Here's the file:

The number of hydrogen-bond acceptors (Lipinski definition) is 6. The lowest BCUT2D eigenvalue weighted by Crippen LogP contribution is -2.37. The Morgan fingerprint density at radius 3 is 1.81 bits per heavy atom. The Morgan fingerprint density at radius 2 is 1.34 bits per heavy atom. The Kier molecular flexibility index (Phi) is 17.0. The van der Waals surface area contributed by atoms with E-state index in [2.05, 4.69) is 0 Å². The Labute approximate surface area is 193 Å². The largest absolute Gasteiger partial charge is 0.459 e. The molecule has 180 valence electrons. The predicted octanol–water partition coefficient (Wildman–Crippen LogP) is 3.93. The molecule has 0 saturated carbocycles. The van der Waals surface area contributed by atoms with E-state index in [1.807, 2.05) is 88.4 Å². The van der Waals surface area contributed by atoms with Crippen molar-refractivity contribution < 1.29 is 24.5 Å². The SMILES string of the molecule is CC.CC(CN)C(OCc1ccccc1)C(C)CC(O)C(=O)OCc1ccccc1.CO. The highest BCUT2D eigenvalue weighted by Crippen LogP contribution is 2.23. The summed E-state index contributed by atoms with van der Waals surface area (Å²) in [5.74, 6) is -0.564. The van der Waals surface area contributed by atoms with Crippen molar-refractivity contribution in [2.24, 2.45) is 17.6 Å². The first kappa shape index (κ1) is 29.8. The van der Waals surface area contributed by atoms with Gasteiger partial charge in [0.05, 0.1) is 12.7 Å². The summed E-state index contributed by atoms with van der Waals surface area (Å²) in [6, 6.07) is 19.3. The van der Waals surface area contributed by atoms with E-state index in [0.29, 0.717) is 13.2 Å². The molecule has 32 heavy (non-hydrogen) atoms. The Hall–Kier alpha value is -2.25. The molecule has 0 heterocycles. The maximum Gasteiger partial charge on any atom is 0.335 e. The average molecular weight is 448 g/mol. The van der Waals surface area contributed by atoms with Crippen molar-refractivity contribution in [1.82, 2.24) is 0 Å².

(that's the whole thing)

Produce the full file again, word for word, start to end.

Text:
The number of hydrogen-bond acceptors (Lipinski definition) is 6. The lowest BCUT2D eigenvalue weighted by Crippen LogP contribution is -2.37. The Morgan fingerprint density at radius 3 is 1.81 bits per heavy atom. The Morgan fingerprint density at radius 2 is 1.34 bits per heavy atom. The Kier molecular flexibility index (Phi) is 17.0. The van der Waals surface area contributed by atoms with E-state index in [2.05, 4.69) is 0 Å². The Labute approximate surface area is 193 Å². The largest absolute Gasteiger partial charge is 0.459 e. The molecule has 180 valence electrons. The predicted octanol–water partition coefficient (Wildman–Crippen LogP) is 3.93. The molecule has 0 saturated carbocycles. The van der Waals surface area contributed by atoms with E-state index in [1.807, 2.05) is 88.4 Å². The van der Waals surface area contributed by atoms with Crippen molar-refractivity contribution < 1.29 is 24.5 Å². The SMILES string of the molecule is CC.CC(CN)C(OCc1ccccc1)C(C)CC(O)C(=O)OCc1ccccc1.CO. The highest BCUT2D eigenvalue weighted by Crippen LogP contribution is 2.23. The summed E-state index contributed by atoms with van der Waals surface area (Å²) in [5.74, 6) is -0.564. The van der Waals surface area contributed by atoms with Crippen molar-refractivity contribution in [2.24, 2.45) is 17.6 Å². The first kappa shape index (κ1) is 29.8. The van der Waals surface area contributed by atoms with Gasteiger partial charge in [0.05, 0.1) is 12.7 Å². The summed E-state index contributed by atoms with van der Waals surface area (Å²) in [6, 6.07) is 19.3. The van der Waals surface area contributed by atoms with E-state index in [0.29, 0.717) is 13.2 Å². The molecule has 32 heavy (non-hydrogen) atoms. The Hall–Kier alpha value is -2.25. The molecule has 0 heterocycles. The maximum Gasteiger partial charge on any atom is 0.335 e. The average molecular weight is 448 g/mol. The van der Waals surface area contributed by atoms with Crippen molar-refractivity contribution in [1.82, 2.24) is 0 Å².